“Opticians and optometrists are eager to play their full role”
The value of an eye care workforce is evident in the European Council of Optometry and Optics’ Blue Book 2020, optometrist, Dr Cindy Tromans, tells OT – but is the profession empowered to play its full role as a primary eye care giver?
With an ageing population, changes in lifestyle and an increase in eye diseases triggered by non-communicable diseases such as diabetes, the global demand for eye care is set to increase. The World Health Organization already estimates there are at least 2.2 billion people around the world who suffer from vision impairment.
In the UK, it is estimated that 4.5% of the population suffers from some type of vision loss. How will health systems cope with this increase in the demand in eye care services? What are some of the essential steps we can take now in order to prevent avoidable sight loss and ensure patients receive the quality eye care they need?
Sadly, as a result of the COVID-19 pandemic, we have already seen what can happen. This summer, it was calculated that at least 10,000 people were at risk of suffering irreversible sight loss due to missed or delayed care during lockdown as hospitals reduced their outpatient and elective activity substantially. Hospitals now face a backlog, which will further delay care.
The only way forward to cope with the increase in demand for eye care will be to invest in a well-educated and skilled workforce
A unique snapshot
With COVID-19, there has been a gradual recognition that opticians and optometrists could contribute to taking some of the pressure off health systems and ensure continuity of eye care. This proved that the first port of call for any eye problems can and should be optical practices – for example, the introduction of the COVID-19 Urgent Eyecare Service (CUES) in England – and also highlighted the value of the eye care workforce operating at the top of their competencies and the benefits of upskilling.
This recognition has been felt across the whole of Europe, as reported by national associations of optometry and optics in a survey conducted by the European Council of Optometry and Optics (ECOO). But is the profession empowered to play its full role as a primary care giver?
Elements of this answer are contained in the latest edition of the ECOO Blue Book, which provides a unique snapshot of the state of optometry and optics across Europe and contains data on the number and size of the profession in each country, the status, and scope of practice of the profession, its role in public health, and the education and training provided.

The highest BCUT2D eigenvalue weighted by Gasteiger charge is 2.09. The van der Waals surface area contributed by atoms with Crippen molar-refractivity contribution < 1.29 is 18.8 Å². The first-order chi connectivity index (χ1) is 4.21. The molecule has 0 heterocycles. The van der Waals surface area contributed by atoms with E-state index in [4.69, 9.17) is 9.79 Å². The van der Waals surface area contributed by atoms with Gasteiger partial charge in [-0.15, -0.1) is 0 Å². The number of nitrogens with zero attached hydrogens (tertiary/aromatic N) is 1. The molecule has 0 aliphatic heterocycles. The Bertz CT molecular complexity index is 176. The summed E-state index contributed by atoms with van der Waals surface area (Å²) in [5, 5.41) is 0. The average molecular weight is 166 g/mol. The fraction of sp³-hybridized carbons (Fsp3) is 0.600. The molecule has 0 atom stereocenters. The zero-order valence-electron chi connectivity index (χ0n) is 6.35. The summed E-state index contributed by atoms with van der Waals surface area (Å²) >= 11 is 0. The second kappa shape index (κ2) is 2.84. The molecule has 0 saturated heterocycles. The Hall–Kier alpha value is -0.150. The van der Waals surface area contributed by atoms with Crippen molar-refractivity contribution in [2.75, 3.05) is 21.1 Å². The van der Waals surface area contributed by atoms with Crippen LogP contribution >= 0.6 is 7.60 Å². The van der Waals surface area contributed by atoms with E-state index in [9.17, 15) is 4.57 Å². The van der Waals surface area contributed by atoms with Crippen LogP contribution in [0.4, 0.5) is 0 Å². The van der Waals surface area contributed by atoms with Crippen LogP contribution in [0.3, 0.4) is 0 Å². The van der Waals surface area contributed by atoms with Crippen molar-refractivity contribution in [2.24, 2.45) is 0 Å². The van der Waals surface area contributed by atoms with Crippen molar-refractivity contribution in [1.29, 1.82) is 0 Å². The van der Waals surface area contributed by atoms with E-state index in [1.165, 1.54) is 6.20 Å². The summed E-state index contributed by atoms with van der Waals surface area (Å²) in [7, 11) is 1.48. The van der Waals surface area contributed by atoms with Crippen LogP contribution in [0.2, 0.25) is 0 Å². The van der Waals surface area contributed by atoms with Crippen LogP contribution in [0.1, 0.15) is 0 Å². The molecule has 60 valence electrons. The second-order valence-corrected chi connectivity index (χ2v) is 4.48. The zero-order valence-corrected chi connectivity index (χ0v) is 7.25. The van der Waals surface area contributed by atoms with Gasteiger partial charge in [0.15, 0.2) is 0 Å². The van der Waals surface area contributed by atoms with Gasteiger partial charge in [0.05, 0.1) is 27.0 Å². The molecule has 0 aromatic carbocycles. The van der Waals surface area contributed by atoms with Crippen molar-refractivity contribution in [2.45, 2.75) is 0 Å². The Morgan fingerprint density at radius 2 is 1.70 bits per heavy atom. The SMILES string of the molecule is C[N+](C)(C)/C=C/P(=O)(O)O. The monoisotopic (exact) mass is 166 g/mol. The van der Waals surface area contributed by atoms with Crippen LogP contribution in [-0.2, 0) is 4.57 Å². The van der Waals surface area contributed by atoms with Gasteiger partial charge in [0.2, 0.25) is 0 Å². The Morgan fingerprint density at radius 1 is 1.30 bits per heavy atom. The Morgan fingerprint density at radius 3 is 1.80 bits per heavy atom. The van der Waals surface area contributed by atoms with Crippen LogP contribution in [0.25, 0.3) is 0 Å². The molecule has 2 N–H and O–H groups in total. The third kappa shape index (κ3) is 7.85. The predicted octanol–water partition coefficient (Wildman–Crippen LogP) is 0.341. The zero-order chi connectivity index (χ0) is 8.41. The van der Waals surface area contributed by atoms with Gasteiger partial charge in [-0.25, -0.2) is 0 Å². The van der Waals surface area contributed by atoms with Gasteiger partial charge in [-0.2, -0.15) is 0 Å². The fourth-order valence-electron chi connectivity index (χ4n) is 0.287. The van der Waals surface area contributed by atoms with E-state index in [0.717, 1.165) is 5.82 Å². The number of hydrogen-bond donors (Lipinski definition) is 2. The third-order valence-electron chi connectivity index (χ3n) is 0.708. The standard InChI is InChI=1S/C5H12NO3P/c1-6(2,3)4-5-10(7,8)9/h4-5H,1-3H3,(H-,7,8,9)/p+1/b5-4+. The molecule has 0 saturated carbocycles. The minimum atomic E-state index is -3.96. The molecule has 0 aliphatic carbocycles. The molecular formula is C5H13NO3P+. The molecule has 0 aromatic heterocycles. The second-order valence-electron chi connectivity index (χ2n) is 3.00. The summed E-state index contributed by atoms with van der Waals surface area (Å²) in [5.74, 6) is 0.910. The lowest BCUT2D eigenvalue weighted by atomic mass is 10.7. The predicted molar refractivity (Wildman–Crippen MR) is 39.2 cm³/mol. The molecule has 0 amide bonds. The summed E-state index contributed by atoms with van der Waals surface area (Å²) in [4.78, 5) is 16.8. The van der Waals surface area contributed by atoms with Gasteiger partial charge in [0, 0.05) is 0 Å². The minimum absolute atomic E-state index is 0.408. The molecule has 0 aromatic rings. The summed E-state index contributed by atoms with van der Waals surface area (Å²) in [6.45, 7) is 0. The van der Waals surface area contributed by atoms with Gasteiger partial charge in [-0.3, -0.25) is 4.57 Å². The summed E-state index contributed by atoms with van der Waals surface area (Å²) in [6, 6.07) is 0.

While there are several differences between countries, the scope of practice is evolving. In some countries, professionals can use diagnostic drugs and others have gained or are in the process of gaining recognition of their optometric professions, which in most instances is considered a health profession. Countries are also moving towards developing a therapeutic scope of practice.
'Educate before you legislate’ is an interesting trend observed in the Blue Book
The Blue Book also shows consistency over the years in the number of optical professionals in Europe and a steady number of students graduating every year with the various qualifications. It is anticipated that, per year, more than 6500 students complete their qualification in optics and 4630 students complete their qualification in optometry. This is encouraging, as education complemented by professional practice guidelines ensure that the care is delivered to a high standard. ‘Educate before you legislate’ is an interesting trend observed in the Blue Book as that educational recognition is often more advanced than the legislative recognition in most countries.
The only way forward to cope with the increase in demand for eye care will be to invest in a well-educated and skilled workforce that can ensure timely diagnosis of eye conditions and access to care. Opticians and optometrists are eager to play their full role in strengthening eye care to improve access, and to adapt and respond to rapidly changing population needs.